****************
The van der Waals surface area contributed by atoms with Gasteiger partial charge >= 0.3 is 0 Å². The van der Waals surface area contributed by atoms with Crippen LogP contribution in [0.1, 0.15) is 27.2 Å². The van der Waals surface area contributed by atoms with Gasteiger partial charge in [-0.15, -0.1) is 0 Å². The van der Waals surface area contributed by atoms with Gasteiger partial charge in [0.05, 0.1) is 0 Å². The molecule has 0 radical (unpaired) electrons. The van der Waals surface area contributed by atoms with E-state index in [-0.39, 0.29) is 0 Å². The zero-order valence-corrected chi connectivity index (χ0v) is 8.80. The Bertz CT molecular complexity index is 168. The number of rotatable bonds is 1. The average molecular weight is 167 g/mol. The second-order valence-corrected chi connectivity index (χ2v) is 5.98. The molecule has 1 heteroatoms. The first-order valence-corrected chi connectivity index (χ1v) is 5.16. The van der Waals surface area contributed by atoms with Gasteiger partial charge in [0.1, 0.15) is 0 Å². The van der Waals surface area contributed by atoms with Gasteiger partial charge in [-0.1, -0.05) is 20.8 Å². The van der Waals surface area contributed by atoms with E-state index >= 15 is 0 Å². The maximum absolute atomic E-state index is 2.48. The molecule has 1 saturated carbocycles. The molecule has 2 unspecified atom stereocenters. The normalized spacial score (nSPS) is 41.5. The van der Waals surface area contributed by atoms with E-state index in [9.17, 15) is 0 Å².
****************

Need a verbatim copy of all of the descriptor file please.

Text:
The van der Waals surface area contributed by atoms with Gasteiger partial charge >= 0.3 is 0 Å². The van der Waals surface area contributed by atoms with Crippen LogP contribution in [0.1, 0.15) is 27.2 Å². The van der Waals surface area contributed by atoms with Gasteiger partial charge in [-0.15, -0.1) is 0 Å². The van der Waals surface area contributed by atoms with Gasteiger partial charge in [0.05, 0.1) is 0 Å². The molecule has 0 radical (unpaired) electrons. The van der Waals surface area contributed by atoms with E-state index in [-0.39, 0.29) is 0 Å². The zero-order valence-corrected chi connectivity index (χ0v) is 8.80. The Bertz CT molecular complexity index is 168. The number of rotatable bonds is 1. The average molecular weight is 167 g/mol. The second-order valence-corrected chi connectivity index (χ2v) is 5.98. The molecule has 1 heteroatoms. The first-order valence-corrected chi connectivity index (χ1v) is 5.16. The van der Waals surface area contributed by atoms with Gasteiger partial charge in [0.1, 0.15) is 0 Å². The van der Waals surface area contributed by atoms with Gasteiger partial charge in [-0.1, -0.05) is 20.8 Å². The van der Waals surface area contributed by atoms with E-state index >= 15 is 0 Å². The maximum absolute atomic E-state index is 2.48. The molecule has 1 saturated carbocycles. The molecule has 2 unspecified atom stereocenters. The normalized spacial score (nSPS) is 41.5. The van der Waals surface area contributed by atoms with E-state index in [9.17, 15) is 0 Å².